Ansari delves into RTI issues

Former Vice-President Hamid Ansari today questioned the efficacy of the Right to Information (RTI) Act in actual implementation.

By ANWESHA AMBALY in Bhubaneshwar
  • Published 15.10.17
Former Vice-President Hamid Ansari addresses the National Campaign for People's Right to Information at Utkal Mandap in Bhubaneswar on Saturday. Picture by Ashwinee Pati

Bhubaneswar, Oct. 14: Former Vice-President Hamid Ansari today questioned the efficacy of the Right to Information (RTI) Act in actual implementation.

Inaugurating the fifth convention of the National Campaign for People's Right to Information, he said: "To answer this, the 12-year experience is to be analysed critically from the viewpoint of the information-seeker, particularly amongst the poor and needy and those in the rural areas. It is here that response of the information giving agencies, and the rules and procedures under which information is sought to be denied, becomes critical."

The RTI users and activists from across the country gathered in the city today to reflect on the current challenges in the act's implementation.

The three-day convention, which is being hosted by the Odisha Soochana Adhikar Abhiyan, began at Utkal Mandap here today to celebrate 12 years of the use of the RTI.

"According to credible civil society activists and organisations, many information-seekers on sensitive issues have been threatened, and some even lost their lives. Specific allegations in this regard have generally gone unanswered," he said, adding that any serious discussion on the act must be premised on its intent and purpose as spelt out in the preamble.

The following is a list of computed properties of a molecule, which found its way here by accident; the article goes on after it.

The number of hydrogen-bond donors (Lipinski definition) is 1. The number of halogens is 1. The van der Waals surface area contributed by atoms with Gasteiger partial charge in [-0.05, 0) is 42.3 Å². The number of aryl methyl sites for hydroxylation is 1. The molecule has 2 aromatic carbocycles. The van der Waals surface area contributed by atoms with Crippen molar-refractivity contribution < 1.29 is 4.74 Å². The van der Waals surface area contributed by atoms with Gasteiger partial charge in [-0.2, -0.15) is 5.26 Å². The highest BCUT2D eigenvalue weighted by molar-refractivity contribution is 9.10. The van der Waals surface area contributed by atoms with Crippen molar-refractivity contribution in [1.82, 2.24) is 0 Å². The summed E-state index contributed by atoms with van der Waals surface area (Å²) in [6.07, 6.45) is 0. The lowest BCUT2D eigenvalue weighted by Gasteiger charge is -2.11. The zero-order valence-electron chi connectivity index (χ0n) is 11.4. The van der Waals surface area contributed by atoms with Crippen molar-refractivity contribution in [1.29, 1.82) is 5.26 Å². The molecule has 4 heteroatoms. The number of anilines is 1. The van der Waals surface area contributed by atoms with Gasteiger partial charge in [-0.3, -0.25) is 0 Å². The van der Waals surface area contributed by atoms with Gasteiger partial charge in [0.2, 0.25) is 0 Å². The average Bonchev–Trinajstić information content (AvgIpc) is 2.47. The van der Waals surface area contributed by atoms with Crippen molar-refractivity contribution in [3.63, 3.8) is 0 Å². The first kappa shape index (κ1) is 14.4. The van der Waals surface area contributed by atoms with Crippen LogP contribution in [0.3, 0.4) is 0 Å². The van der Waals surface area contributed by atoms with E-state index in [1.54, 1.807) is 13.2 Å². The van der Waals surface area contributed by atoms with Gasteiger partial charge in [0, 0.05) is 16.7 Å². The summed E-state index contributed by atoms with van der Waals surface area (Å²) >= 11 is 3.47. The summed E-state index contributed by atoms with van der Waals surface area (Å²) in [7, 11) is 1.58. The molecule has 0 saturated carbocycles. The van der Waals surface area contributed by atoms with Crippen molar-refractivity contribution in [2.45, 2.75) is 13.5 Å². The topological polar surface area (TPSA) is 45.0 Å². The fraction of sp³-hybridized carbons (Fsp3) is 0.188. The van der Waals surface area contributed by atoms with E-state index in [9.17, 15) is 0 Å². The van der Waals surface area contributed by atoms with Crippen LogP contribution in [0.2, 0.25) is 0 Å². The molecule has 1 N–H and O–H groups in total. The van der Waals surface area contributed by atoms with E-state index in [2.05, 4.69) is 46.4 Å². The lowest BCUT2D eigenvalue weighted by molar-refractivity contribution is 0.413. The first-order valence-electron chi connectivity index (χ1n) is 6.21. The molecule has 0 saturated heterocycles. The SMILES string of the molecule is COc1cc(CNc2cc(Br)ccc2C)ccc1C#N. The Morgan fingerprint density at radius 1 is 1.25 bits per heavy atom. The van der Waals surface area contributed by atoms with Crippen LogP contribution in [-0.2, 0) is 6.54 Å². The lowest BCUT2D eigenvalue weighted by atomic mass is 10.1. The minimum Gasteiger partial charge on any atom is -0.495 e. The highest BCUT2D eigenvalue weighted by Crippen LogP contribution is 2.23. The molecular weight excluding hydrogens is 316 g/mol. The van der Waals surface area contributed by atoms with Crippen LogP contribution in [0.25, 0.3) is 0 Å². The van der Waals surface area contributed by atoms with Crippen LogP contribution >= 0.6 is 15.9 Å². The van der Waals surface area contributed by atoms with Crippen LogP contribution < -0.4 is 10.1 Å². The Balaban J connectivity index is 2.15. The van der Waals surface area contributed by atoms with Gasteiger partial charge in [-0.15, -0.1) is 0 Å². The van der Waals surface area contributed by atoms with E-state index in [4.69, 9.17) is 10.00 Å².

"It is not an anti-corruption act, but given the level of transparency, the RTI Act is intended to achieve the objective. It is the beginning of a long journey. Since other nations had already started on this journey, we can also benefit by taking cognisance of their experience and best practices," he said.

The effectiveness of the RTI depends a lot on the functioning of information commissions, he said.

"They are critical to the RTI regime and must be endowed with the resources for discharging their functions efficiently. Available data indicates high levels of pendency. This cannot but impede the achievement of the stated objectives. The only corrective is public pressure," he said. Activists shared their experiences of the use of the law and discuss the act's impact on governance in the country.

A mix of plenary sessions, parallel workshops and an RTI mela are also being organised to ensure peoples' participation. The RTI mela is being hosted in collaboration with various citizens' groups, where campaigns and organisations from other states will put up kiosks showcasing the use of the RTI Act.

The convention aims to provide an opportunity to deliberate on the current challenges impeding the effective implementation of the act, including attacks on RTI users. Recent developments around the right to privacy and how it is likely to interface with peoples' right to information will also be deliberated upon.

"The convention will also provide an opportunity to discuss and develop strategies for safeguarding freedom of speech and expression, which is the cornerstone of any democracy and enshrined in the Article 19 (1)(a) of the Constitution from which the right to information flows," said Pradip Pradhan, state convener of the organisation.

Information commissioners, government functionaries, RTI users and people associated with movements and campaigns from across the country are taking part in the convention.